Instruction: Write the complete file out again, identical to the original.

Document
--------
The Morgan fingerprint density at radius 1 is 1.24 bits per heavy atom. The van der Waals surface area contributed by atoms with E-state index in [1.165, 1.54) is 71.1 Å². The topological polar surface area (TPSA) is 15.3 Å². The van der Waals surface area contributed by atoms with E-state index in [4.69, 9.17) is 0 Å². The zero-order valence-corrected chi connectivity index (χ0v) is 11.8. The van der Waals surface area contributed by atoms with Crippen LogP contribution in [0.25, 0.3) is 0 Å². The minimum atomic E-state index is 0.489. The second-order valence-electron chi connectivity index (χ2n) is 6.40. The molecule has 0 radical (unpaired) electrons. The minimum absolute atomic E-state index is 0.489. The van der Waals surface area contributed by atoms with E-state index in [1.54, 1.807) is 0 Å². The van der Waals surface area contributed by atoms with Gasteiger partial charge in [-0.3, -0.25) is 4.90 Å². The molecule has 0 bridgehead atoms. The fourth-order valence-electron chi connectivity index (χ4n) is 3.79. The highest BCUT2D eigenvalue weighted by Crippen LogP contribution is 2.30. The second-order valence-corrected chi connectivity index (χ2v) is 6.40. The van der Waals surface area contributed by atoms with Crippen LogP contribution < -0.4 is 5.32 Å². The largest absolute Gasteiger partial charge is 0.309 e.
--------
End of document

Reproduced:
The Morgan fingerprint density at radius 1 is 1.24 bits per heavy atom. The van der Waals surface area contributed by atoms with E-state index in [1.165, 1.54) is 71.1 Å². The topological polar surface area (TPSA) is 15.3 Å². The van der Waals surface area contributed by atoms with E-state index in [4.69, 9.17) is 0 Å². The zero-order valence-corrected chi connectivity index (χ0v) is 11.8. The van der Waals surface area contributed by atoms with Crippen LogP contribution in [0.25, 0.3) is 0 Å². The minimum atomic E-state index is 0.489. The second-order valence-electron chi connectivity index (χ2n) is 6.40. The molecule has 0 radical (unpaired) electrons. The minimum absolute atomic E-state index is 0.489. The van der Waals surface area contributed by atoms with E-state index in [1.54, 1.807) is 0 Å². The van der Waals surface area contributed by atoms with Gasteiger partial charge in [-0.3, -0.25) is 4.90 Å². The molecule has 0 bridgehead atoms. The fourth-order valence-electron chi connectivity index (χ4n) is 3.79. The highest BCUT2D eigenvalue weighted by Crippen LogP contribution is 2.30. The second-order valence-corrected chi connectivity index (χ2v) is 6.40. The van der Waals surface area contributed by atoms with Crippen LogP contribution < -0.4 is 5.32 Å². The largest absolute Gasteiger partial charge is 0.309 e.